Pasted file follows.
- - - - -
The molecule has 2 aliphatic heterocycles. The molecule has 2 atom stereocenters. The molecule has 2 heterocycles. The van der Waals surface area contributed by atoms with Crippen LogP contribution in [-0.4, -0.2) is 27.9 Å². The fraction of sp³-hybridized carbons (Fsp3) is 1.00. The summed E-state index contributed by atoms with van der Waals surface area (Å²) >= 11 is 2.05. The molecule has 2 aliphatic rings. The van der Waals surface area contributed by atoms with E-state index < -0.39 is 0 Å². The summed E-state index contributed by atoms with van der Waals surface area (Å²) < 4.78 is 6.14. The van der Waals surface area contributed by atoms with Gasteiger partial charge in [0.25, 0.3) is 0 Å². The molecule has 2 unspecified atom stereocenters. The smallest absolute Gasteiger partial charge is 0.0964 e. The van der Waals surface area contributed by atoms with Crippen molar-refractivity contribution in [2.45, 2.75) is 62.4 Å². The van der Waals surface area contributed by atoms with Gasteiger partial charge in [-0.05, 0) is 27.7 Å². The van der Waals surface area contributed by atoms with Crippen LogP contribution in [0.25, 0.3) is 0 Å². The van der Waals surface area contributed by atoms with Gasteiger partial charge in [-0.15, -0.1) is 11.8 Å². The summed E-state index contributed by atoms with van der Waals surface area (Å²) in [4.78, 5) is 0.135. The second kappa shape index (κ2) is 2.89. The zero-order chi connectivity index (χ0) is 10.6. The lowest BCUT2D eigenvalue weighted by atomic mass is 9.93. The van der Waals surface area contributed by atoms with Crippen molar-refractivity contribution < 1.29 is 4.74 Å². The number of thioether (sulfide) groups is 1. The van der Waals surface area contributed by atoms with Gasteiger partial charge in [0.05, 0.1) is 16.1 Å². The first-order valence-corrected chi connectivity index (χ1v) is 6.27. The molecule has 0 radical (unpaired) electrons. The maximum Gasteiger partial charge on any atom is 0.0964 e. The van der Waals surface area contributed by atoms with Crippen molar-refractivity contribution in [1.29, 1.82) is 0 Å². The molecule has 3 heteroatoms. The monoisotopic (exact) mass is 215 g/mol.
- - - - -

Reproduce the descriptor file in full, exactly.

The molecule has 2 aliphatic heterocycles. The molecule has 2 atom stereocenters. The molecule has 2 heterocycles. The van der Waals surface area contributed by atoms with Crippen LogP contribution in [-0.4, -0.2) is 27.9 Å². The fraction of sp³-hybridized carbons (Fsp3) is 1.00. The summed E-state index contributed by atoms with van der Waals surface area (Å²) >= 11 is 2.05. The molecule has 2 aliphatic rings. The van der Waals surface area contributed by atoms with E-state index < -0.39 is 0 Å². The summed E-state index contributed by atoms with van der Waals surface area (Å²) < 4.78 is 6.14. The van der Waals surface area contributed by atoms with Gasteiger partial charge in [0.25, 0.3) is 0 Å². The molecule has 2 unspecified atom stereocenters. The smallest absolute Gasteiger partial charge is 0.0964 e. The van der Waals surface area contributed by atoms with Crippen molar-refractivity contribution in [2.45, 2.75) is 62.4 Å². The van der Waals surface area contributed by atoms with Gasteiger partial charge in [-0.05, 0) is 27.7 Å². The van der Waals surface area contributed by atoms with Crippen LogP contribution in [0.25, 0.3) is 0 Å². The van der Waals surface area contributed by atoms with Gasteiger partial charge in [-0.15, -0.1) is 11.8 Å². The summed E-state index contributed by atoms with van der Waals surface area (Å²) in [4.78, 5) is 0.135. The second kappa shape index (κ2) is 2.89. The zero-order chi connectivity index (χ0) is 10.6. The lowest BCUT2D eigenvalue weighted by atomic mass is 9.93. The van der Waals surface area contributed by atoms with Crippen molar-refractivity contribution < 1.29 is 4.74 Å². The number of thioether (sulfide) groups is 1. The van der Waals surface area contributed by atoms with Gasteiger partial charge in [0.05, 0.1) is 16.1 Å². The first-order valence-corrected chi connectivity index (χ1v) is 6.27. The molecule has 0 radical (unpaired) electrons. The maximum Gasteiger partial charge on any atom is 0.0964 e. The van der Waals surface area contributed by atoms with Crippen molar-refractivity contribution in [1.29, 1.82) is 0 Å². The molecule has 3 heteroatoms. The monoisotopic (exact) mass is 215 g/mol.